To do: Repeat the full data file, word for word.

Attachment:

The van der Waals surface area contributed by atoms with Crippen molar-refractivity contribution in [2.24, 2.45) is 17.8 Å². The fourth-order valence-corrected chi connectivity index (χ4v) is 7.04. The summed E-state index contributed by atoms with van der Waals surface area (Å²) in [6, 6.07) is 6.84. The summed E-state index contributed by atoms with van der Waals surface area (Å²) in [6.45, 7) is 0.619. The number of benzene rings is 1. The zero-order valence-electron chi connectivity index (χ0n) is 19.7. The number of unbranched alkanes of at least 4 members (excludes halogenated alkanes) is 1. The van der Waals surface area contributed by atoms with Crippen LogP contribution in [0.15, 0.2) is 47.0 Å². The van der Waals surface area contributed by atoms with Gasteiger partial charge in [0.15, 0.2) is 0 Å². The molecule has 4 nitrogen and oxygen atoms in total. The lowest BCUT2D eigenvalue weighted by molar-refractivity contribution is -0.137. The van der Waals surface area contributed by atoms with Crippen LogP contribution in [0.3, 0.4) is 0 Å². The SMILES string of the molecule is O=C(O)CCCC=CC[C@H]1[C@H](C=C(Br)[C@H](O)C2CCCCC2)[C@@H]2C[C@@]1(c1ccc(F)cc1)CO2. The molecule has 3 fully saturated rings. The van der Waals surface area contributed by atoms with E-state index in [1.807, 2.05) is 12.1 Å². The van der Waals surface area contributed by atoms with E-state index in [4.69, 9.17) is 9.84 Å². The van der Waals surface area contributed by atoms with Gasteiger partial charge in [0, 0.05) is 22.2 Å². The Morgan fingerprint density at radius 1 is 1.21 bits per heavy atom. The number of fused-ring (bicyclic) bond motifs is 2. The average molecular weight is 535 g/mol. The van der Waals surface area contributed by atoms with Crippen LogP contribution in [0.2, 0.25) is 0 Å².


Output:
The van der Waals surface area contributed by atoms with Crippen molar-refractivity contribution in [2.24, 2.45) is 17.8 Å². The fourth-order valence-corrected chi connectivity index (χ4v) is 7.04. The summed E-state index contributed by atoms with van der Waals surface area (Å²) in [6, 6.07) is 6.84. The summed E-state index contributed by atoms with van der Waals surface area (Å²) in [6.45, 7) is 0.619. The number of benzene rings is 1. The zero-order valence-electron chi connectivity index (χ0n) is 19.7. The number of unbranched alkanes of at least 4 members (excludes halogenated alkanes) is 1. The van der Waals surface area contributed by atoms with Crippen LogP contribution in [0.15, 0.2) is 47.0 Å². The van der Waals surface area contributed by atoms with Gasteiger partial charge in [0.15, 0.2) is 0 Å². The molecule has 4 nitrogen and oxygen atoms in total. The lowest BCUT2D eigenvalue weighted by molar-refractivity contribution is -0.137. The van der Waals surface area contributed by atoms with Crippen LogP contribution in [0.3, 0.4) is 0 Å². The SMILES string of the molecule is O=C(O)CCCC=CC[C@H]1[C@H](C=C(Br)[C@H](O)C2CCCCC2)[C@@H]2C[C@@]1(c1ccc(F)cc1)CO2. The molecule has 3 fully saturated rings. The van der Waals surface area contributed by atoms with E-state index in [1.807, 2.05) is 12.1 Å². The van der Waals surface area contributed by atoms with E-state index in [4.69, 9.17) is 9.84 Å². The van der Waals surface area contributed by atoms with Gasteiger partial charge in [0, 0.05) is 22.2 Å². The Morgan fingerprint density at radius 1 is 1.21 bits per heavy atom. The number of fused-ring (bicyclic) bond motifs is 2. The average molecular weight is 535 g/mol. The van der Waals surface area contributed by atoms with Crippen LogP contribution in [0.2, 0.25) is 0 Å².